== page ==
> What's up with this? Why are empty strings (which are empty even by .length accounts) and static arrays different than other empty arrays?
>
> I have a feeling this has got to do with the internal array pointer, but I'm not sure.

I believe so. When you compare an array "reference" to null you end up comparing the array data pointer to null. An array is essentially a struct in the form:

struct array {
  int length;
  void* data;
}

(perhaps not using void, but instead the actual data type?)

Note, a static array is special. It's data member cannot be null and it's length parameter is actually macro replaced upon compilation. eg.

char[5] sta;
char[] dyn;

void main()
{
	int* p = &sta.length;
	int* q = &dyn.length;
}

sta.d(1): constant 5 is not an lvalue
sta.d(6): cannot implicitly convert expression (#5) of type uint* to int*
sta.d(7): dyn.length is not an lvalue
sta.d(7): cannot implicitly convert expression (#dyn.length) of type uint* to int*

Errors 1 & 2 show 'sta.length' replaced by '5'.
Errors 3 & 4 are due to .length being a property/getter method call, not an int.

I suspect also that the reference refers directly to the data and not to an array struct (shown above).

> At any rate, it's not very semantically intuitive. Is this done on
> purpose, or can we look forward to some convergence?

It's a metter of asking for what you really want to know. For example...

  if(arr is null) ;//array never assigned, i.e. non-existant.
  else if (arr.length == 0) ;//array exists, no data present.
  else ;//array exists, has some data.

In many cases "arr.length == 0" is all you care about, in some "arr is null" might be important.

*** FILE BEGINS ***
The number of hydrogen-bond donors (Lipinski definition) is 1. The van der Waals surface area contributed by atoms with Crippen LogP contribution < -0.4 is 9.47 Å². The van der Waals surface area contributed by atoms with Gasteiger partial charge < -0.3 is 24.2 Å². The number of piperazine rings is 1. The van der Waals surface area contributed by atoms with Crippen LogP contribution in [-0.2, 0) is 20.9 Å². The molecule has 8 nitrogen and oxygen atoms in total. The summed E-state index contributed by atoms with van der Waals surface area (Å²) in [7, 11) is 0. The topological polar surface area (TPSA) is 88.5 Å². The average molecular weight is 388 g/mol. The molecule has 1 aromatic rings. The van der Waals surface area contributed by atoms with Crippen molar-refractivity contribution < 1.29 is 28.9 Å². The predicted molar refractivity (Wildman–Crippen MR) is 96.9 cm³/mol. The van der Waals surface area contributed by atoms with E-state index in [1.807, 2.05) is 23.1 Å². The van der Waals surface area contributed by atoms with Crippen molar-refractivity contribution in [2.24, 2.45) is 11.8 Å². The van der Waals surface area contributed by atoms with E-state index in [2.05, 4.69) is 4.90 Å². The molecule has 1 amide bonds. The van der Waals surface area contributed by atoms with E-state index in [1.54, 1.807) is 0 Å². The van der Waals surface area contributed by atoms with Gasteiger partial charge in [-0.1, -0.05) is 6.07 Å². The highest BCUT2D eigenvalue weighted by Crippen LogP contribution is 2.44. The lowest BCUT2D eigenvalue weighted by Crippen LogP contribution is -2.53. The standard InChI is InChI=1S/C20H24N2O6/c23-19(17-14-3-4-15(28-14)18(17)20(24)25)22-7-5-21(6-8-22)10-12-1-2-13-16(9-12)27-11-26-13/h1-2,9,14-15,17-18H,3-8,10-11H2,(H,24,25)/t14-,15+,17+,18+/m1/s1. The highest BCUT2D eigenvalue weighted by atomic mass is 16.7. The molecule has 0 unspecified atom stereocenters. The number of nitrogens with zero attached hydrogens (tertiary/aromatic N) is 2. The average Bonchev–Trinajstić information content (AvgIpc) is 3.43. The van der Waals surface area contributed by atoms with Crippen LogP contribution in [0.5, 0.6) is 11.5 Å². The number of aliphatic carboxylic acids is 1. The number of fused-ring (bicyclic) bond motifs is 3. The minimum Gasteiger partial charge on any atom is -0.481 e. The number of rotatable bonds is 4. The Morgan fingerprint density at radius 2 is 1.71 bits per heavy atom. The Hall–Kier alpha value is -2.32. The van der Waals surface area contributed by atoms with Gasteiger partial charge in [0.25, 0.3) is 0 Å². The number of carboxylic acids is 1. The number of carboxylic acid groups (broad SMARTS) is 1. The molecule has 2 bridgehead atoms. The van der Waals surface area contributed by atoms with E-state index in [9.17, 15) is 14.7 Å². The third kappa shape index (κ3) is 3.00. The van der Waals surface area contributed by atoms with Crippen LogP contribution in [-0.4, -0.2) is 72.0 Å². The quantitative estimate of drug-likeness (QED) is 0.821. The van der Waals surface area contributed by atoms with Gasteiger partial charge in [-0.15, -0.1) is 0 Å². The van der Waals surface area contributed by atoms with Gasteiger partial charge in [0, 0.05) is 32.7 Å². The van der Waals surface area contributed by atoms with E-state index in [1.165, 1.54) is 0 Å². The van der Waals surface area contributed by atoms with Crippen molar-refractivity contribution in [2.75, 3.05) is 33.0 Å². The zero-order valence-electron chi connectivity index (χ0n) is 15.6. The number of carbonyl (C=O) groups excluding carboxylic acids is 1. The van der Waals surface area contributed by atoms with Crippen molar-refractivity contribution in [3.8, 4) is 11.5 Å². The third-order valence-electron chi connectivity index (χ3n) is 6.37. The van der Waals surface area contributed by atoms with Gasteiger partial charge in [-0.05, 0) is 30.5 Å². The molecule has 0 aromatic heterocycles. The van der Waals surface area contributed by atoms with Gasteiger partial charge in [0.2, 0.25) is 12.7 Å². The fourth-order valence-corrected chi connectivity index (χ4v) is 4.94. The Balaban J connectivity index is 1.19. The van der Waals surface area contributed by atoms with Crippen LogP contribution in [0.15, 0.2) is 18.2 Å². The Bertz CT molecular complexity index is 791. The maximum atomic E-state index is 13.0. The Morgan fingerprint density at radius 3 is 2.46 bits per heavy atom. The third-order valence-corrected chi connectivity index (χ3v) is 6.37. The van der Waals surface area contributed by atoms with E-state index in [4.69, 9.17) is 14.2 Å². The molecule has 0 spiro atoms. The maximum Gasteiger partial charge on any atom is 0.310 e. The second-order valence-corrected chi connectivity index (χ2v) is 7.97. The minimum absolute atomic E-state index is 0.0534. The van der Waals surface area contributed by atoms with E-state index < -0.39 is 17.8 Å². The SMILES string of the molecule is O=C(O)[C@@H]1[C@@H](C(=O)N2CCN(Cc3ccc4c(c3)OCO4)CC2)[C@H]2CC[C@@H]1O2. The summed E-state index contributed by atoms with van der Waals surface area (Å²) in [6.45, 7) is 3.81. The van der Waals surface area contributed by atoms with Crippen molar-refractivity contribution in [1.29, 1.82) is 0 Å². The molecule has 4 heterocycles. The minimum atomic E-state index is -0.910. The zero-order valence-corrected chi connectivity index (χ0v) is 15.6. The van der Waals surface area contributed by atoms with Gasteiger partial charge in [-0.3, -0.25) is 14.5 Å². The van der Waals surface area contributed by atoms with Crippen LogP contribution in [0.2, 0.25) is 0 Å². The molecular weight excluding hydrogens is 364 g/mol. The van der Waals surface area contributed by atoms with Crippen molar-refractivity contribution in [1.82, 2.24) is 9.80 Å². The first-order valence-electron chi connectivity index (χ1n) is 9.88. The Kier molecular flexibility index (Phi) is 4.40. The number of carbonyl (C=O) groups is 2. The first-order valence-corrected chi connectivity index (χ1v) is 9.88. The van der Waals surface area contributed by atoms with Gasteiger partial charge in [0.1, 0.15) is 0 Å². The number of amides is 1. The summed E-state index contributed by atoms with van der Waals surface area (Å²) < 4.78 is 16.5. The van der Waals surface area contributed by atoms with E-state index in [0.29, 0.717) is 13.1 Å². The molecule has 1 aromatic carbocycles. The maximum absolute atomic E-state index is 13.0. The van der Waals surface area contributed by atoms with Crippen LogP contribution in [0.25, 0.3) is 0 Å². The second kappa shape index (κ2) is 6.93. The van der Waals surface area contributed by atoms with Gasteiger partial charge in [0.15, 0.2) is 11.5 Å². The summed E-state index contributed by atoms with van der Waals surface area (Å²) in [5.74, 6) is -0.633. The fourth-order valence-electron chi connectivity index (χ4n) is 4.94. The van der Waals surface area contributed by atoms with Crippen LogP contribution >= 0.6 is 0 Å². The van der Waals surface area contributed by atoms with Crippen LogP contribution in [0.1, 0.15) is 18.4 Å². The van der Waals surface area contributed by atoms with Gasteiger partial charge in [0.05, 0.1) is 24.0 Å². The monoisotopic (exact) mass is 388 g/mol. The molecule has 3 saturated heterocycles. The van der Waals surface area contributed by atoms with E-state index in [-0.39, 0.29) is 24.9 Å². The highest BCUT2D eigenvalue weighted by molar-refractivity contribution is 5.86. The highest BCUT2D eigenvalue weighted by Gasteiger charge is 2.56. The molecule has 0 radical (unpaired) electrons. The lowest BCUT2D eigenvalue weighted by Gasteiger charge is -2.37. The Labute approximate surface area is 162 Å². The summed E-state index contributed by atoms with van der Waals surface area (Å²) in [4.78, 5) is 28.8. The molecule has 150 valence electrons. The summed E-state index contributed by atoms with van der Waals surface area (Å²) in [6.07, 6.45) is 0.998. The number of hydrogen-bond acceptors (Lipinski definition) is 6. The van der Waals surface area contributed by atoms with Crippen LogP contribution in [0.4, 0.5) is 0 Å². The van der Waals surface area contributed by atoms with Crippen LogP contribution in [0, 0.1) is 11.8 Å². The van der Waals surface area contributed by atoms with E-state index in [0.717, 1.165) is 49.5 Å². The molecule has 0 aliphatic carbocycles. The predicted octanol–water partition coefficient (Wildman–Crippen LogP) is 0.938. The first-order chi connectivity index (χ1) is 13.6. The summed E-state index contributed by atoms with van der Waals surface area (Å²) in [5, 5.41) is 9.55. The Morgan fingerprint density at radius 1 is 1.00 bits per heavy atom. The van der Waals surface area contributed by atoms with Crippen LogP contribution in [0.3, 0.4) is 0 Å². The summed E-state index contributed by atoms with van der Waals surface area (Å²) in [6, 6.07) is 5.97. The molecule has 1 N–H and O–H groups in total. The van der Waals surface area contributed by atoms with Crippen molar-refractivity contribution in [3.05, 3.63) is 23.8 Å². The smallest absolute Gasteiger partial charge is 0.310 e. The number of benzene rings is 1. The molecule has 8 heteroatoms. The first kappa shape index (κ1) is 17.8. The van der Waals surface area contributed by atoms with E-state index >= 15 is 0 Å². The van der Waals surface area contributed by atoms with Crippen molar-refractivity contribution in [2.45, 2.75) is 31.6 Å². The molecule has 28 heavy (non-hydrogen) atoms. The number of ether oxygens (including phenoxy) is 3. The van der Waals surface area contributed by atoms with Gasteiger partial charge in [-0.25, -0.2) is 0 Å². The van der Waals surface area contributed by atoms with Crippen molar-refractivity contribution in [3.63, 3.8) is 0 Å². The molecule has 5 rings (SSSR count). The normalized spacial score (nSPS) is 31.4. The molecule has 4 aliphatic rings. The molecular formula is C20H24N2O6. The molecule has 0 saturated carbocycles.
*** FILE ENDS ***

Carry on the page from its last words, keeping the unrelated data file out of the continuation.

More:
> PS: What exactly does passing NULL to an array parameter do?

Creates an array (struct shown above) with data set to null and length set to 0. This is why .length always 'works' and never gives a segmentation fault for a 'null' array.

Regan
June 27, 2005
Hi Regan,

Thanks a ton for the post! This actually cleared everything up for me. At least now I know what to expect from the language regarding arrays.

>> PS: What exactly does passing NULL to an array parameter do?
>
>Creates an array (struct shown above) with data set to null and length set to 0. This is why .length always 'works' and never gives a segmentation fault for a 'null' array.

I guess this is a good thing since it prevents functions expecting only an array (even if empty) from segfaulting on a null. However, it also reduces the possibilities for the programmer. Since passing null means passing "an empty array," you can't differentiate between them (safely). Right?

In addition, this is somewhat inconsistent with the way classes and objects are treated. For a class, you can pass a null, and the function will receive that null (not an "empty" class, whatever that would be) and it will segfault unless you guard against it. This is why I was originally confused with the behaviour of arrays.

Finally, a small suggestion. What if when doing something like:

if (someArray) // Do stuff.

Meant implicitly checking the .length property automagically (instead of checking the internal pointer)? The former seems more useful to me, since the concept of a null array no longer exists; it's also universal across all array types. The latter, on the other hand, seems kind of implementation-ish and hackish, IMHO.

Anyway, thanks again for the help.
Cheers,
--AJG.



In article <opsszz0xna23k2f5@nrage.netwin.co.nz>, Regan Heath says...
>
>On Sat, 25 Jun 2005 04:57:38 +0000 (UTC), AJG <AJG_member@pathlink.com> wrote:
>> I was under the impression that strings (char[]) were strictly
>> compatible with
>> and equivalent to other D arrays. However, the empty string seems to